Prof. Vernon Cisney - Voice and Phenomenon
Professor Vernon Cisney answers a few questions about his new book Derrida’s Voice and Phenomenon: An Edinburgh Philosophical Guide, a reader’s guide to Derrida’s 1967 text: Voice and Phenomenon.
How did you decide to write this book?
From the moment I first read Jacques Derrida, I was drawn to his being a thinker that doesn't shy away from complexity. I wrote my doctoral dissertation on Derrida and another French thinker named Gilles Deleuze, and Voice and Phenomenon was an important book for me. There were no resources available dealing with the arguments, focus, and structure of the book and I thought there should be a guide.
The other reason I wanted to write this was “teach-ability.” Major philosophers tend to have one book that serves as an introduction to their thinking, for example Plato’s got the Republic. For Derrida, the go-to book up until now has always been Of Grammatology, another 1967 text. It always struck me as an odd go-to teaching tool. It is sprawling and you cannot understand the book if you do not know all the many figures he is discussing. The nice thing about Voice and Phenomenon is that it is short and focused. He is working on one figure, Edmund Husserl, and on three or four particular arguments, which are small, digestible bits. One can easily introduce Husserl, founder of the school of thought known as phenomenology, and move to Derrida’s work.
It is also in Voice and Phenomenon that Derrida discovers concepts that later become his philosophy, which are: différance, the trace, and the logic of the supplement.
How would you summarize Derrida’s philosophy?
Derrida’s thinking is almost completely parasitic. He thinks by working his way into texts. It is parasitic in that he gets inside these argument structures and tries to reveal something fundamental about them. In order to do this, he works closely through the logic or the language of another philosopher. He is trying to expose a differential play of force at work in the constitutions of the various binary oppositions that govern Western thought.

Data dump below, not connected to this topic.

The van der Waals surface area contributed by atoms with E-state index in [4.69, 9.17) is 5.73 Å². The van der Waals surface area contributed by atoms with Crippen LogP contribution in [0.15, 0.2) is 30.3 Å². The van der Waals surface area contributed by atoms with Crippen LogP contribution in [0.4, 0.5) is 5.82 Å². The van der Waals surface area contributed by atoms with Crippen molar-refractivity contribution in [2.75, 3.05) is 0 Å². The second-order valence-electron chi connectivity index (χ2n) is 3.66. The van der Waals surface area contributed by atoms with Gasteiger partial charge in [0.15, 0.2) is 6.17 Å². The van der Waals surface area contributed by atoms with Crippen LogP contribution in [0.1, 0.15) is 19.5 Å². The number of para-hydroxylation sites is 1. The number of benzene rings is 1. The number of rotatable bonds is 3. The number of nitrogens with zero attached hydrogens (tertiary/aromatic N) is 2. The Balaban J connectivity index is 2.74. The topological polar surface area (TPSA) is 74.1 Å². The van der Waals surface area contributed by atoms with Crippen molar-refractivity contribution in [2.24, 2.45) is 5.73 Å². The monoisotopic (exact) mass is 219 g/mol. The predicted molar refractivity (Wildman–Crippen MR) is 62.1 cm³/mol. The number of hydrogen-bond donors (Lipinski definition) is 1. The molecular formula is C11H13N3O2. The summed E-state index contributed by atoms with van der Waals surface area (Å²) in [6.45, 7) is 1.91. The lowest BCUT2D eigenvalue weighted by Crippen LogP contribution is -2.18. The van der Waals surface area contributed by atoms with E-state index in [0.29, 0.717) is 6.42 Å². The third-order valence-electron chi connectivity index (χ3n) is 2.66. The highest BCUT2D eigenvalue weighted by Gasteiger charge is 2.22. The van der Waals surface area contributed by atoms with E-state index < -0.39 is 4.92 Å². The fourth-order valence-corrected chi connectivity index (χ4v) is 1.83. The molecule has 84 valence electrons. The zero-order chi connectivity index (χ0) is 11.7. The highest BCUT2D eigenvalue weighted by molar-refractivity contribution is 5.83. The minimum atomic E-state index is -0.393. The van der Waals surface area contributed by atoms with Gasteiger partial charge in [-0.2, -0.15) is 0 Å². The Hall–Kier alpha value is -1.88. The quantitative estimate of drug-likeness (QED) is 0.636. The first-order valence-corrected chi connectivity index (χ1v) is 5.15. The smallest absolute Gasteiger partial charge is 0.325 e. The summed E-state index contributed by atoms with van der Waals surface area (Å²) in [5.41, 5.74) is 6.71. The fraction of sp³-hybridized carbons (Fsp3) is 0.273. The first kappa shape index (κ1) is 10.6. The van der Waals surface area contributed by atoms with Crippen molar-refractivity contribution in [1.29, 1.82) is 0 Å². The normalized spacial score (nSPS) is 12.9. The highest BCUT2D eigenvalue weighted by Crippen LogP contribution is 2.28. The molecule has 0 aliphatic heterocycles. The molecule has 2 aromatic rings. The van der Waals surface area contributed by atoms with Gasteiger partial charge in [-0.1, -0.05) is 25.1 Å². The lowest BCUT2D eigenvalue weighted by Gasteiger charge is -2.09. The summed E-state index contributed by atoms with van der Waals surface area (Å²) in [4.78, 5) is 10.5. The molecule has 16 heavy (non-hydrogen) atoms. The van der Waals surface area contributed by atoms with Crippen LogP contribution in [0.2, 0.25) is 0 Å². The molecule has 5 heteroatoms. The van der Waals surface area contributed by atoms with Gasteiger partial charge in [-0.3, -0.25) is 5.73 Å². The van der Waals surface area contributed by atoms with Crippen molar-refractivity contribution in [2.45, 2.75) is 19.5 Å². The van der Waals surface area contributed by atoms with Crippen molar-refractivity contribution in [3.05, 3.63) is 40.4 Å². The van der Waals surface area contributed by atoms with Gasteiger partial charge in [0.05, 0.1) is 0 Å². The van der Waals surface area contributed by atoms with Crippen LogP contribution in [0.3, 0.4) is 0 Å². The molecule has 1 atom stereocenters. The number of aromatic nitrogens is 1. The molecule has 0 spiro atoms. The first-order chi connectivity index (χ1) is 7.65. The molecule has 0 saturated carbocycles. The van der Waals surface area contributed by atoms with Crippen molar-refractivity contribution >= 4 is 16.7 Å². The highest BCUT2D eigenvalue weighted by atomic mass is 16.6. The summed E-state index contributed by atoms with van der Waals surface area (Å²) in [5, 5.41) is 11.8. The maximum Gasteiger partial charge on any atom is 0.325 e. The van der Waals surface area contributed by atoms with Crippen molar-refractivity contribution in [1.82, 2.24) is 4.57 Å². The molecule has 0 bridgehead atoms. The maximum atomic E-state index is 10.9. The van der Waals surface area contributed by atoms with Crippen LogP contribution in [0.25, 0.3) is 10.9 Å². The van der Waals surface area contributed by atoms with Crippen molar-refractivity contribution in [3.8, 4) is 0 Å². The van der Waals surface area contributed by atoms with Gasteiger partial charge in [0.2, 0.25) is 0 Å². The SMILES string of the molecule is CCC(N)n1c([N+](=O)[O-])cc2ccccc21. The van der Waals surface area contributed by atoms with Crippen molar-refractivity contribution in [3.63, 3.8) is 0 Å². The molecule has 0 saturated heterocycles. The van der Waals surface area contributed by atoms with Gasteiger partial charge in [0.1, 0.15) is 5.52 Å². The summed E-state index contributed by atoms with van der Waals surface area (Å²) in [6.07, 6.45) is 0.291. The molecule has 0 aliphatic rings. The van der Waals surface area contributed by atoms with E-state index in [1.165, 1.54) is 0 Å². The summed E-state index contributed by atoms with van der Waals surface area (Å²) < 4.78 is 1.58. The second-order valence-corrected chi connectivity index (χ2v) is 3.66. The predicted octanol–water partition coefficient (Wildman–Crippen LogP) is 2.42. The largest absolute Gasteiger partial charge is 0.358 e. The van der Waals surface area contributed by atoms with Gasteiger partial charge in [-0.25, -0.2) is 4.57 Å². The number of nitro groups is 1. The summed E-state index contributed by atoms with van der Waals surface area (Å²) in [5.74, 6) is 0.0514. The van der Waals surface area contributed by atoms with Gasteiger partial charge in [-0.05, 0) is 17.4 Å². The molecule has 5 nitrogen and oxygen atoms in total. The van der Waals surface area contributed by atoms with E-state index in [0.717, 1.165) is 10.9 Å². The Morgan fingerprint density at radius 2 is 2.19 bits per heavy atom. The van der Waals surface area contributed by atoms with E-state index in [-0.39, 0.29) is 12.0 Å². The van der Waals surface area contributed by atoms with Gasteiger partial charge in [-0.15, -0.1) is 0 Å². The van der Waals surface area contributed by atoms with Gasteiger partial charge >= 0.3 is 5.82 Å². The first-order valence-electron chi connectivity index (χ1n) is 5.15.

The first is that he reads through a text, exploring the surface argument that the author wants to push, which is called “authorial intent.” Derrida provides pretty conservative readings in this first step. The first reading exposes the privileging of the primary term, for example soul over body, or soul/body.
This brings us to the second phase – the phase of inversion. He will push that logic of that term up to its absolute limit to the point where that primary term gives way to the secondary term. He tries to show how it bleeds into that secondary term. If that supplementary term is required in order to think about the primary term, that can only be because the primary term was never fully able to do what it needed to do in the first place. There is an essential lack in the primary term to being with. It cannot stand on its own. It suffers from an essential deficiency. The primary term is not, after all, primary. This shows, in some cases, the privileging of the secondary term. Derrida is providing a reading that subverts the first reading.
In the third phase, he wants to mark the differential structure that makes both terms possible. So, if the opposition is invertible, and if each term to ultimately give way to its other, then what is being isolated is the “/” in the binary. The terms are always subject to the passage to the other. By demonstrating that differential structure, which he calls différance, he hoped to be able to release alternative ways of thinking and living, alternative ethical practice and so forth.
What do you think Derrida would be most curious about today?
He would be very interested in ISIS. Derrida died in 2004, after September 11, 2001, and he foreshadowed calamities to come. In later works, he writes almost exclusively about real-world problems and also the topic of apocalypse, the sense of annihilation for the sake of annihilation. I think he would have a tremendous amount to say about how the forces of globalization have helped foment the forces of ISIS.
The other thing I think he would be very interested in is the Syrian refugee crisis. In many of his later essays, Derrida focused on the concept of “hospitality.” I think he would be interested in looking at the contrast between the professed values of many Western nation-states and the ways in which they are dealing with the Syrian refugee crisis.